Former Redskin Owens is still a teammate of McLinton family

Brig Owens, the former Washington Redskins football player, attends every home Maryland basketball game. There's a reason for that and it's a touching human interest story.

One of Owens' former Washington teammates, All-Pro middle linebacker Harold McLinton, was killed in an auto accident in 1978. Among McLinton's survivors was a son, Kevin, then 7 years old.


Today Kevin McLinton is a junior backcourt starter on the undefeated (3-0) Maryland basketball team that will play Providence in the Meadowlands tomorrow night (7 o'clock) in the final ACC-Big East Challenge.

And Owens, who is married and has two children of his own, has become a sort of surrogate father to Kevin.


"We're close, real close," says Kevin McLinton. "Brig's at every game at Cole and some practices. We talk all the time.

"If I don't see him, he calls me at least twice a week and we talk man-to-man. I'm lucky to have a friend like Brig. He's been a big help to me."

Another McLinton, 17-year-old Darren, is on the varsity at Springbrook High, which Kevin once led to a state championship in basketball and another in football. Kevin returned an interception 99 yards for the clinching touchdown in the title game, played at Byrd Stadium.

Kevin McLinton, 6 feet 3 and 208 pounds, is a natural athlete who is coach Gary Williams' kind of player -- solid at both ends of the floor and hard working in practice as well as games. He's averaging 9.7 points, is tied for the team lead in rebounds with 7.7 per game and is averaging 3.3 steals.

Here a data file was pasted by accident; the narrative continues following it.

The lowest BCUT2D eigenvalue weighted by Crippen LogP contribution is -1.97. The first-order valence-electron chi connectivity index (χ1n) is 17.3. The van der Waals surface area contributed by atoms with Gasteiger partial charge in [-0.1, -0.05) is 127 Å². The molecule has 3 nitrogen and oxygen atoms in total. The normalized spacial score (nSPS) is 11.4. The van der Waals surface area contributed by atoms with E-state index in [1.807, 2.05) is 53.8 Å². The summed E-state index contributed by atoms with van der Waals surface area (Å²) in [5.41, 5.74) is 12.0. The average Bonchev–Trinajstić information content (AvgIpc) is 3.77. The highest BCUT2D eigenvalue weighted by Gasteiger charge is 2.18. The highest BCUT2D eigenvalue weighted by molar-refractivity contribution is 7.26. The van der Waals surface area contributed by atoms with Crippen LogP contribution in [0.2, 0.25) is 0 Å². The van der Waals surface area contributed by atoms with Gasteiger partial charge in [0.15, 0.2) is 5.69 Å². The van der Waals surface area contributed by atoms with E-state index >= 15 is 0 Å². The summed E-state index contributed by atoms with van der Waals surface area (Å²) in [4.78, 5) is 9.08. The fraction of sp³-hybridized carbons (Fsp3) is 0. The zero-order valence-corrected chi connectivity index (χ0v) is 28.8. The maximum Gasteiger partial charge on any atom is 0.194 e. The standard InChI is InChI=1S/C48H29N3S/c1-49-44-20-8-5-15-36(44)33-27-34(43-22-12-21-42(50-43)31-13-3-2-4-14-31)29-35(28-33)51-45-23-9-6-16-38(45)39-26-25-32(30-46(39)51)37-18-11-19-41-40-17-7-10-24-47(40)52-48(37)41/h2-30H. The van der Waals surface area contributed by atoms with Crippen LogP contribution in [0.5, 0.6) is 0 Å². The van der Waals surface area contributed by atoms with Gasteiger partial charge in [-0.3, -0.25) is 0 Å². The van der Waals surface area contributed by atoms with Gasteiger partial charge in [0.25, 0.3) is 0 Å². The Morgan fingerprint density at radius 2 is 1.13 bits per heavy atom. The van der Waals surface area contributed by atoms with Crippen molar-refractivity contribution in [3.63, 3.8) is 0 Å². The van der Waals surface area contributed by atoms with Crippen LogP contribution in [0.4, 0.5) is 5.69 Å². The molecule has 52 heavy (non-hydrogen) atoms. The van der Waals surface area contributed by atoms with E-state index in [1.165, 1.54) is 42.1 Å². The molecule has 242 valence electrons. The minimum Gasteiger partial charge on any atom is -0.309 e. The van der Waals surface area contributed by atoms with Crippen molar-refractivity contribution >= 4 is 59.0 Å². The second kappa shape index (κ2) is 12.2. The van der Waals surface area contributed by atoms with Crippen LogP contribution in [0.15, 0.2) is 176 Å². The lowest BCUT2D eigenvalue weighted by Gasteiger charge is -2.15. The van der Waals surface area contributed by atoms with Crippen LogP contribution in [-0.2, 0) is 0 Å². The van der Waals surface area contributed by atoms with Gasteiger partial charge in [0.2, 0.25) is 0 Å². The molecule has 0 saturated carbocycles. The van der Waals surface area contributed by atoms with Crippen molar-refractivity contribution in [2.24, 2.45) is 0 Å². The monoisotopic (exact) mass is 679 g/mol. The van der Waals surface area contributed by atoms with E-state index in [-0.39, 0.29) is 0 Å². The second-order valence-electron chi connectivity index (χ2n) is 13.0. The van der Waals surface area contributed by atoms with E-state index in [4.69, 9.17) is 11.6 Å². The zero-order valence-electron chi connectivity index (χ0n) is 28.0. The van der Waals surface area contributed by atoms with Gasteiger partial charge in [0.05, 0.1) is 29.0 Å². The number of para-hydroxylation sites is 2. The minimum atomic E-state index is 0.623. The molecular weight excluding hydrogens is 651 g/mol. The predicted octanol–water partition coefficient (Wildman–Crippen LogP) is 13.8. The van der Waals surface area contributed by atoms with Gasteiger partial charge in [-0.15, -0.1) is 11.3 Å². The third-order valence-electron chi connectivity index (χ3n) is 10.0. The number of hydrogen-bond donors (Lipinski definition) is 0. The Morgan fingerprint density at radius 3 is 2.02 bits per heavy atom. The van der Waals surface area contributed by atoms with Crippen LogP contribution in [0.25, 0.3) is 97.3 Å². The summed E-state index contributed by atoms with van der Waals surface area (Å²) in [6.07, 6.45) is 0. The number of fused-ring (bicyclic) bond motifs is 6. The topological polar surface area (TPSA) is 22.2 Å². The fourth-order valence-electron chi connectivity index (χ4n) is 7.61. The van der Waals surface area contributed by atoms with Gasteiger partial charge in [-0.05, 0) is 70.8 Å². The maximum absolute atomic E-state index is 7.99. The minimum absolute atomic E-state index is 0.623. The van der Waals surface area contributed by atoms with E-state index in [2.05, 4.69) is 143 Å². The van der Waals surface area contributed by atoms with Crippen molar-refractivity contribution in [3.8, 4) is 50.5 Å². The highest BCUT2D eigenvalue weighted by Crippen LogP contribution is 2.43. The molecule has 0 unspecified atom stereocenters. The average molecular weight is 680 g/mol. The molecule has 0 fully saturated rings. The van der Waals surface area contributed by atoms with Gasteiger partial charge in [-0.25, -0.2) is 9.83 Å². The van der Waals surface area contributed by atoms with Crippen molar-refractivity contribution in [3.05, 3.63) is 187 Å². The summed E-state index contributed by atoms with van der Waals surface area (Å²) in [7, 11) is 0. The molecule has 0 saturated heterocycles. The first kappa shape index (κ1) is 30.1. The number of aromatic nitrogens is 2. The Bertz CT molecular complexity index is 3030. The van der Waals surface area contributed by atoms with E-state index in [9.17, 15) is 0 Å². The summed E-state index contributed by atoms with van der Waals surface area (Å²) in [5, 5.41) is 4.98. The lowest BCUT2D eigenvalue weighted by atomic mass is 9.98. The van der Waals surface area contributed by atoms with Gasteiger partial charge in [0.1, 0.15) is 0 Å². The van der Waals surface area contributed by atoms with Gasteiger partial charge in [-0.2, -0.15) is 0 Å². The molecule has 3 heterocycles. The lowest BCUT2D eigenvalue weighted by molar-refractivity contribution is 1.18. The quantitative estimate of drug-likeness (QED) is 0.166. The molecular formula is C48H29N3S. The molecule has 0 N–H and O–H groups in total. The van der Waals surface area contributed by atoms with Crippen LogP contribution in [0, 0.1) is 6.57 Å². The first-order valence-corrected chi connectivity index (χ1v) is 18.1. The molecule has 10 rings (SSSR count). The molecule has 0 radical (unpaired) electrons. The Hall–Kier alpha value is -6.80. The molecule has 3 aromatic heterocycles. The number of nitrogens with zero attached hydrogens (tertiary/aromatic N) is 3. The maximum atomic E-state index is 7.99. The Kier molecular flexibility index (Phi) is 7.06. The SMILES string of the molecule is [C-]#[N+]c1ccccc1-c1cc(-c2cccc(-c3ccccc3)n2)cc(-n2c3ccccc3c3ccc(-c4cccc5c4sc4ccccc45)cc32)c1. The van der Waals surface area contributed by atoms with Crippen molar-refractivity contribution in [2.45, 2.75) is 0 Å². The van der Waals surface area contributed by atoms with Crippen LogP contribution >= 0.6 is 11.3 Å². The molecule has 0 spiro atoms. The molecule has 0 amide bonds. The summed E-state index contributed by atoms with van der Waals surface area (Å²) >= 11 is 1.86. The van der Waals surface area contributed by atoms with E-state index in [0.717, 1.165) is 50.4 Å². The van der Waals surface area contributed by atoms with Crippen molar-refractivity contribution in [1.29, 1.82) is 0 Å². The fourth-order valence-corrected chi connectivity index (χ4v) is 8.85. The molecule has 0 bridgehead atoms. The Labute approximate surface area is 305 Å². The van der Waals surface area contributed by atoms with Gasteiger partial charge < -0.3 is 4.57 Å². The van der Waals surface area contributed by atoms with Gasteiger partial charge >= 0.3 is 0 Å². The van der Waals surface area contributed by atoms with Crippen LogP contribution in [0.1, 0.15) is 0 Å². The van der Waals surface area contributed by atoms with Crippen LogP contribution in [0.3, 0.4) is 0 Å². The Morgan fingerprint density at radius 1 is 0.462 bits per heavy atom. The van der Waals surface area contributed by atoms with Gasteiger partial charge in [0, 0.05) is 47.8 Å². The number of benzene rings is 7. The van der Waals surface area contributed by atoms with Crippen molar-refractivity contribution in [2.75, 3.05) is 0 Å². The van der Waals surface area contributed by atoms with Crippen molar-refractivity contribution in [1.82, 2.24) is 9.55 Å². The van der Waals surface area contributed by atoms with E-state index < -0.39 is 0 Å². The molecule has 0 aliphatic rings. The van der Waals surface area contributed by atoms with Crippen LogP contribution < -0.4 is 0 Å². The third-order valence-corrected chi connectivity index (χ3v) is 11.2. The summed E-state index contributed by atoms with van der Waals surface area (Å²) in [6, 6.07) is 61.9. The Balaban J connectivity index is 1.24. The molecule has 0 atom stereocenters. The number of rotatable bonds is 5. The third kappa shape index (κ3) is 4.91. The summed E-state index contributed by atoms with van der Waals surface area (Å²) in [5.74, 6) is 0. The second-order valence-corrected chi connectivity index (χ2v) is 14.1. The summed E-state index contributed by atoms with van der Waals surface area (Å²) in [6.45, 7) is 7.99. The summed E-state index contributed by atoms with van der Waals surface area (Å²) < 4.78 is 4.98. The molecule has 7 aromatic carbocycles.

* Speaking of the ACC and Big East, someone at College Park remarked the other day how much better off Maryland is with Andy Geiger as athletic director instead of his predecessor, Lew Perkins, who jumped to Connecticut, of the Big East, in the summer of '90.

Another Terps supporter disagreed, saying, "Don't forget, Lew Perkins hired Gary Williams. It was Andy Geiger who gave Joe Krivak a four-year contract."

* Pete Pompey is in St. Louis today, which is hardly where you'd expect the basketball coach at Dunbar High to be when his team is in Baltimore.

But then the basketball people at Dunbar no doubt are learning more geography out of the classroom than in it these days.


Dunbar, rated No. 1 in the nation in USA Today's preseason poll, opens its season Friday against Beaver Falls (Pa.) in Johnstown.

From there the Poets will go to tournaments in St. Louis, Hawaii, and Myrtle Beach, S.C. The St. Louis tournament flew Pompey out there today for a news conference.

"Tournament sponsors pay the expenses for these teams," explains Bill Spotts, chairman of the Reebok Charm City Classic to be played at the Towson Center Jan. 17-18 (all profits to charity). "The Hawaii tournament is paying all expenses for six days for a Dunbar traveling party of 20."

If you want to see Dunbar locally, you'll have to wait until Dec. 12 when the Poets play at Mount St. Joe.

In Charm City pairings announced yesterday, Dunbar will meet St. Raymond's, of The Bronx, N.Y., on Friday at 7 p.m. with Southern High meeting St. Anthony's, of Jersey City, N.J., at 9. The next night the two Baltimore schools will swap opponents.

* In the wake of Cal Ripken's winning the MVP and Gold Glove awards, Johnny Rice expresses the feelings of a lot of his fellow Baltimore sports lovers.


"Do you realize how lucky we've been?" he asks. "For all those years we had the greatest third baseman ever, Brooks Robinson. Now we have the greatest shortstop, Cal Ripken. We had John Unitas, and he's considered the greatest quarterback. And I put Chuck Thompson up in the same class."

* If there was any doubt about the ability of Frank Montgomery, who fights Baltimore's Vincent Pettway in a 10-rounder at the Pikesville Armory tomorrow night, it has been dispelled.

Montgomery recently went nine tough rounds with Buddy McGirt, who took away Simon Brown's WBC welterweight title in Las Vegas last Friday.

Pettway (32-4 with 27 KOs) needs this fight to earn an International Boxing Federation title shot.

"Pettway is a better fighter since he moved up to junior middleweight," says promoter Stu Satosky. "He wouldn't eat for a couple days before making the weight at 147 and he just wasn't strong. He'll be 151 or 152 for this fight. That's a more natural weight for him."

There are 14 local fighters on the nine-bout card, one reason ticket sales have been brisk.